Leak explained the complementary civil rights roles of Dr. King’s Southern Christian Leadership Conference and, in northern cities, Reverend Powell, Malcolm X, Congresswoman Shirley Chisholm, the Black Panthers and the Young Lords. Leak made students aware of the Harlem Renaissance’s towering literary, theatrical and musical artists as practitioners of empowerment and self-expression.

Leak explained the complementary civil rights roles of Dr. King’s Southern Christian Leadership Conference and, in northern cities, Reverend Powell, Malcolm X, Congresswoman Shirley Chisholm, the Black Panthers and the Young Lords. Leak made students aware of the Harlem Renaissance’s towering literary, theatrical and musical artists as practitioners of empowerment and self-expression. “You’re shaped by noble traditions,” Leak told us — an insight for our youth to cherish in a culture of ethnic diversity but electronic convenience where instant gratification weakens sustained concentration.

“All the programs we’ve been to rely on young people,” 15-year old Frida discovered in Bushwick. There Youth Organizers Darian and Adillka described how Make the Road New York rallied outside Senator Chuck Schumer’s Park Slope apartment building after the Democratic Minority Leader in Washington broke his pledge of DACA support.
“ICE did four detention pulls just last week off this block,” said Adilka. “It hit home because that’s where we live, where we chill, where we belong.”

“Organizing for justice has happened for hundreds of years and will go on as long as change doesn’t come,” added Darian. “That’s where you come in,” he told students. “Find places where people are thinking, doing, pondering the same things you are, then understand there’s a network of people with whom to make change.”

These Leaders students hail from Honduras, Mexico, Venezuela, Hong Kong, Russia and Puerto Rico; African-American, Caribbean-American, Italian-American, Yemeni and Pakistani students also populate Leaders. Most will be first in the family to attend college. They can, if they wish, study toward community organizer careers at Hunter College’s Silberman School for Social Work, where Dr. Terry Mizrahi and Elizabeth Rossi sketched its courses for us while Nas and Brigid, graduate students enrolled in the program, described their field placements (at Seafarers International House, a New Jersey Detention Center and the New York Civil Liberties Union)..

“Don’t assume that someone disagrees with you about an issue simply because that person looks different than you,” Mizrahi advised. “Start organizing by speaking with someone else about your experiences,” Rossi added, “the next step, when issues surface, is to ask ‘what will we do about it.”

Mizrahi shared how a Coalition to Save Coney Island Hospital defeated Mayor Rudolph Giuliani’s threat to close it. “People by winning that victory broke through stereotypes that segregated neighborhoods created,” she said. “There were tensions then between Russians and African-Americans. Someone put up a sign: ‘If you don’t want Coney Island Hospital to close, come to a meeting at the Lutheran Church’ and that’s how it started. That’s organizing. Storefront owners said we’ll lose our businesses if we lose the hospital. Organizers help people see that it’s in their interest to get involved.” Mizrahi revealed having grown up in Gravesend, graduating from Lafayette High School, the campus where Leaders High School exists.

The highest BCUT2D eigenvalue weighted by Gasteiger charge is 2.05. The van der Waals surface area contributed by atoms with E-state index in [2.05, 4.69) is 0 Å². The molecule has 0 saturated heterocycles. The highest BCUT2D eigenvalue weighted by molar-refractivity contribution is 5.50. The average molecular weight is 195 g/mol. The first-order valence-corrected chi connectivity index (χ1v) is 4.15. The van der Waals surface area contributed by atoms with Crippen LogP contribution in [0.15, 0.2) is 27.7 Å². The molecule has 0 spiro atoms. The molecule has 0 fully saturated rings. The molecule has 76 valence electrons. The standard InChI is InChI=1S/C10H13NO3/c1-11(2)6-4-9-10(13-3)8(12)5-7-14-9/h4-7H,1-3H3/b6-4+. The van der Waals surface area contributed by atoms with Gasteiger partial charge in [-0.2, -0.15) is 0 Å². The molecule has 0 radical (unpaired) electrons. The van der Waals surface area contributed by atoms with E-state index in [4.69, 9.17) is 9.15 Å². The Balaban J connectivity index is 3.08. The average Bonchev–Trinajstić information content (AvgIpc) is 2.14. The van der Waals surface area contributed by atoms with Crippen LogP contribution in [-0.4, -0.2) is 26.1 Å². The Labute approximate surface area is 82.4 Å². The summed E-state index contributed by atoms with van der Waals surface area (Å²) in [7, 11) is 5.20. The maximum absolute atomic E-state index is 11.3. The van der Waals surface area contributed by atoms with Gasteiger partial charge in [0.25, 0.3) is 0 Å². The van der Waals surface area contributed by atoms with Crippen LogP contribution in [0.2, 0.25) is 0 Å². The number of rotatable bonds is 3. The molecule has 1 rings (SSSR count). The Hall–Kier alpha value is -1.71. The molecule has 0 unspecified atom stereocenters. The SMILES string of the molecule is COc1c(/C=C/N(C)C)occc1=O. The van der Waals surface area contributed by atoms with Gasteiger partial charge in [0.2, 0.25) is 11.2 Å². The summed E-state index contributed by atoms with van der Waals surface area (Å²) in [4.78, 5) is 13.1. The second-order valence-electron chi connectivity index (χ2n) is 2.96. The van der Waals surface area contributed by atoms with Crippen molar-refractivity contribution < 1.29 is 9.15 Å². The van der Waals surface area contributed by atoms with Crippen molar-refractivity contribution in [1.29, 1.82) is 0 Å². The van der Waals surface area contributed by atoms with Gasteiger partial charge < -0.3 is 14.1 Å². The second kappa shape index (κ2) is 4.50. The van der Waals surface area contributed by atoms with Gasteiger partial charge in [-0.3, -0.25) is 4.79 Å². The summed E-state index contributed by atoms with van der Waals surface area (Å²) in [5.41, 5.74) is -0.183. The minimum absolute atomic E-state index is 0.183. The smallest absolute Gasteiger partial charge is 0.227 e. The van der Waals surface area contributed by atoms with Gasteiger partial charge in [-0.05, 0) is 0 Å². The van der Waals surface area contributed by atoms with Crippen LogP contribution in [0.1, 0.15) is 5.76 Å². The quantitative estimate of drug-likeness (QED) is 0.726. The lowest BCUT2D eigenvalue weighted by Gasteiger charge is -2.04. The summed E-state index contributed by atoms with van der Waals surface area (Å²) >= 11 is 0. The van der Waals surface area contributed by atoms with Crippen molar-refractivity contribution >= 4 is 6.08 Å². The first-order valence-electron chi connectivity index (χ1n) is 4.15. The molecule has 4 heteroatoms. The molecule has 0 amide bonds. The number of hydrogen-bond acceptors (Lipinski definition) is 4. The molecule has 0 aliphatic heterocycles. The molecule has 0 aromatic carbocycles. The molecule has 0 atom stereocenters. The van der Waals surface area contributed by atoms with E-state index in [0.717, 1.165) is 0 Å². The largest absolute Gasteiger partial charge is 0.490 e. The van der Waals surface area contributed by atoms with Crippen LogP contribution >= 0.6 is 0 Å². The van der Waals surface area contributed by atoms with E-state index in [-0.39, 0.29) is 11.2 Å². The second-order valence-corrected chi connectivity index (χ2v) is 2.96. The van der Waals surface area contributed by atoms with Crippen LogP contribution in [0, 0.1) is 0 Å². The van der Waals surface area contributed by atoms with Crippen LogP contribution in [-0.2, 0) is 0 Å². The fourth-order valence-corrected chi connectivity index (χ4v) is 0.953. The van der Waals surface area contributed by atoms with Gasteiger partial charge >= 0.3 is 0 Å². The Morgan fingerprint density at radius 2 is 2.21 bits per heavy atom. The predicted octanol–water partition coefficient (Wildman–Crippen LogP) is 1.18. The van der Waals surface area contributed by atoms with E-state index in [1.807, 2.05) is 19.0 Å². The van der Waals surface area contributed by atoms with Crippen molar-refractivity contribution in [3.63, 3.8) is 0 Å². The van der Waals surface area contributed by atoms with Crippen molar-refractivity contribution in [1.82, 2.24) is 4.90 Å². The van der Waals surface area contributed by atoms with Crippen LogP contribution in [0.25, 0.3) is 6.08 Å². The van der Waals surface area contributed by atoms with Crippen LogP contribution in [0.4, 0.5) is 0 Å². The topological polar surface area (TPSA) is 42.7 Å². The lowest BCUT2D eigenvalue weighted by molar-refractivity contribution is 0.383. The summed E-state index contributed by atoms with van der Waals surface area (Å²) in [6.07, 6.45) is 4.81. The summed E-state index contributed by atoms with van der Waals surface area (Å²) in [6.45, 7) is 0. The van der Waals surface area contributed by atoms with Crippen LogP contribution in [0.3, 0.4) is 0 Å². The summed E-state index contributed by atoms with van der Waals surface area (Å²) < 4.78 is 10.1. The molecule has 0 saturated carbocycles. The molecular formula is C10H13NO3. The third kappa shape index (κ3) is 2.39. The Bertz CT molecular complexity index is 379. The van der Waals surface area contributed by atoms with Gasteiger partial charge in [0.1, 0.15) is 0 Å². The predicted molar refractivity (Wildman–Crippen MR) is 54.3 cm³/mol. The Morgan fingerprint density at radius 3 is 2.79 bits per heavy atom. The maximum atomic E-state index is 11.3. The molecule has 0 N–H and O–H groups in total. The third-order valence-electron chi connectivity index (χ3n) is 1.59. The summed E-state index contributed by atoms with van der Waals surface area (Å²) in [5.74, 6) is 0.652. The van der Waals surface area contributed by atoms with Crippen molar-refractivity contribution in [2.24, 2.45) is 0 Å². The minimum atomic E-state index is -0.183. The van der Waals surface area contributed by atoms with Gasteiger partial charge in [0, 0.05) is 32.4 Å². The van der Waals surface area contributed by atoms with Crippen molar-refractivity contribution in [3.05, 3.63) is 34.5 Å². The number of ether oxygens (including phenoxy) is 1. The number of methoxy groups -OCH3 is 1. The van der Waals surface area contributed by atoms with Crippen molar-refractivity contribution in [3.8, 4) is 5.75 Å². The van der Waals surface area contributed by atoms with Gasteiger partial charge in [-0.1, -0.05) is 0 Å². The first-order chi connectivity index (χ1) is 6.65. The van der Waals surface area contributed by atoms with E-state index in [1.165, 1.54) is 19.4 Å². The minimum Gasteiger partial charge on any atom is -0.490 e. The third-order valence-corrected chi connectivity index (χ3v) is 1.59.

In East Harlem in the Sixties, Rossi added, “the Young Lords picked up the garbage and put it on the FDR Drive and blocked traffic” to demand service from the Department of Sanitation. Organizing is about all of your life, not just about school.”

Rossi, a Hunter Social Work graduate, now its Center For Community Organizing administrator, worked at Rikers Island teaching Cop Watch and Know Your Rights workshops. “Policies are made by adults reflecting racism and sexism — dress codes, for example. Who gets to make these decisions?” she asked. “How do we get to have our say? Sometimes an individual protests, but if you can get all the students or your parents involved then the school has to listen, there is the potential for change,” she explained. In East Harlem in the Sixties, Rossi added, “the Young Lords picked up the garbage and put it on the FDR Drive and blocked traffic” to demand service from the Department of Sanitation. Organizing is about all of your life, not just about school.”

“I’ll look at myself differently about self-worth and voice,” teenage Samsara decided. “Getting people to speak out what they have inside can make a bigger more powerful group,” Juan Jose determined. “I want to learn more about Climate Change,” Ana added. “Sometimes our parents show us role models that are powerful people but don’t really care. We’ve met people who do,” Frida declared. Osvaldo was surprised at how many groups are working for change. They and their classmates said all this and more throughout our ninety-minute return train trip to Brooklyn.

 “Hopefully, students will come out of this week understanding that they can indeed be agitators for change, with tools to organize the voices in their own communities,”

“We often hear students say that what they do ‘won’t change anything.’ This week exposed them to people addressing real issues, in neighborhoods like theirs, who are making real, lasting changes in their communities,” Mike Kosciol concludes. “Hopefully, students will come out of this week understanding that they can indeed be agitators for change, with tools to organize the voices in their own communities,”

Two adults confronted us as students fanned out for several blocks along Avenue U near school to write local need and resource surveys: “Why aren’t they in the classroom getting their education?” Their tone softened as we described the week-long Intensive: “If only they had that when we were in high school — may we join you?”.

Do you believe in Change?

Michael McQuillan and Michael Kosciol, Teachers, Leaders High School, Brooklyn, New York, May 6, 2018.

Photo credit: 1-2) National Action Network’s Reverend Kevin McCall and Patrice Perry with our group at Harlem’s House of Justice. 3) Mike McGulian and students. 4-5) Make the Road’s Darian and Adilka at the “Know Your Rights With the Police” mural in Bushwick